Over the last few years, more and more model railway exhibitions have required those displaying layouts to complete a health and safety evaluation as part of the paperwork we all have to fill in before attending a show. This is particularly exciting when you are confirming three shows at the same time and have to complete the form for each one.
If I mentioned this on certain e-forums it would start a rant by some members on the whole 'elf and safety culture. This always quickly spirals away until we have long left the realm of toy trains and instead are demanding a return to the days of children fixing looms in factories while the machine is running. I have little sympathy for this point of view - anyone who has seen daytime television on the commercial channels will know that every single advertising break includes at least one ad for personal injury lawyers. The gist is "Has something bad happened to you ? Yes ? Well then sue someone. Anyone. You are entitled to compensation. And there will be loads of it.". I've even been rung up by these companies trying to persuade me to sue for fictitious accidents.
In fact I feel sorry for the HSE. They spend thier lives working out how to stop, often stupid, people getting hurt. Then people who know nothing or the real rules and regs invent reasons for things not to happen and claim it's down to 'elf and safety. There is even a series on the HSE website dispelling some of these myths.
Anyway, these forms are appearing at many serious exhibition venues. I've had to complete them in the past when taking stands at other events so it's hardly surprising that we get to see them when taking a train set. After all, it's the same as any other stand you see.
The correct way to fill out an assessment is to take it seriously. Our hobby may have the image of being carried out by dull, grey men who wouldn't know excitement if it approached them in the street painted pink and with a neon sign saying "Look, excitement" on it's head, but there are hazards.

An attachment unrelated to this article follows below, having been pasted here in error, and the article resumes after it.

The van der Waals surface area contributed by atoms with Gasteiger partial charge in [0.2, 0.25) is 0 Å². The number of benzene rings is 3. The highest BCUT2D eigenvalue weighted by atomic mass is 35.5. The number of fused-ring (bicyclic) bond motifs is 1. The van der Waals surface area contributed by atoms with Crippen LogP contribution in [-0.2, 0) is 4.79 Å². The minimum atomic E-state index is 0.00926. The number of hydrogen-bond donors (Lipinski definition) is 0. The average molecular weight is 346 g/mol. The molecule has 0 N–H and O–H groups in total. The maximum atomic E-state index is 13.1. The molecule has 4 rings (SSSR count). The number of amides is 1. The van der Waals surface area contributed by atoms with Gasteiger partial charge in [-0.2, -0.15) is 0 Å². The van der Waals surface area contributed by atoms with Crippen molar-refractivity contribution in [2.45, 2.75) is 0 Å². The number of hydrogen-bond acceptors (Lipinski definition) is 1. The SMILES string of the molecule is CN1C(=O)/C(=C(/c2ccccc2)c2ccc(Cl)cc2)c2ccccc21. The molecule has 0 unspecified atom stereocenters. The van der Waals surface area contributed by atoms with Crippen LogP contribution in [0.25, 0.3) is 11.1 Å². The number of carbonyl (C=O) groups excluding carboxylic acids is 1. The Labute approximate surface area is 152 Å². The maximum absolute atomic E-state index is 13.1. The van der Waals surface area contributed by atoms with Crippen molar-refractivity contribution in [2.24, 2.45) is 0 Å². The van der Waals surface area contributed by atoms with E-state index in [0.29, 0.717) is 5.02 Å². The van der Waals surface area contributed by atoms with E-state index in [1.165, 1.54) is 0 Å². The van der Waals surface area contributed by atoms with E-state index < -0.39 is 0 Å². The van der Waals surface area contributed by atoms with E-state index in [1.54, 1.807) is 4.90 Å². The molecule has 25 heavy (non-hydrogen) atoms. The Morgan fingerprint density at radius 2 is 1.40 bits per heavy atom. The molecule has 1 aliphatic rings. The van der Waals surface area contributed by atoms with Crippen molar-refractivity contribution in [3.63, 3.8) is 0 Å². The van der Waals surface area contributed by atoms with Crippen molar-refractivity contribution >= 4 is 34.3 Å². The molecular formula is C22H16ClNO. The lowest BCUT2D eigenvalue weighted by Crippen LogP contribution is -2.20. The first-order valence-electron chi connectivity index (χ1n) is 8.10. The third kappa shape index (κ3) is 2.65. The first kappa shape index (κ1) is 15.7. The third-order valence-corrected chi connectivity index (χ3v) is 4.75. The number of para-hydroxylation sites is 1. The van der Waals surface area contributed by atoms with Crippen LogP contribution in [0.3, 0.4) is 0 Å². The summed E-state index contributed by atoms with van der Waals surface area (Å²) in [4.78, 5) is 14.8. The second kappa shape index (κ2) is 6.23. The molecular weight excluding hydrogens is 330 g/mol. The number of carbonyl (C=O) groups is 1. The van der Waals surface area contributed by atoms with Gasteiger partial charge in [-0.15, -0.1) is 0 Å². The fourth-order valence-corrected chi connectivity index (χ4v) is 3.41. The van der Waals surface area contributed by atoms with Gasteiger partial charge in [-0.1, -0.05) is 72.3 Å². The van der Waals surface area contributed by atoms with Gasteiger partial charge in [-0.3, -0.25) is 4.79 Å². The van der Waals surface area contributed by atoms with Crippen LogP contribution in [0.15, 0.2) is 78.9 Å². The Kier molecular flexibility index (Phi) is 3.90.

For example, cable reels. If you use them wound in, they can heat up and (possibly) catch fire. Unwind them, as site electricians are wont to do, and you've many metres of cable lying around to trip the unwary up. On the form you note this and say that you'll tuck it away or tape it down.
Then there are sharp objects. I can't be the only one to have cut a finger by plunging my hand into a toolbox and finding something sharp. That's my own stupid fault, but if you insist on leaving the toolbox on the table, as many demonstrators do, then what's to stop the public doing the same ? And then hollering for an ambulance chasing lawyer ?
Worse, there are people who do stupid things. Leave exposed pointy screws sticking out, think that mains electricity can be handled by those who struggle with point motor wiring and think safety comes as a roll of insulating tape or hang switched on soldering irons where anyone can touch them. I have no desire to be injured by those idiots. The result won't be a court case though, unless I end up in the dock for bludgeoning them with a bit of their own train set !
So it is a dangerous hobby. And we are all very brave for participating in it. That doesn't make the forms any less tedious to fill in though...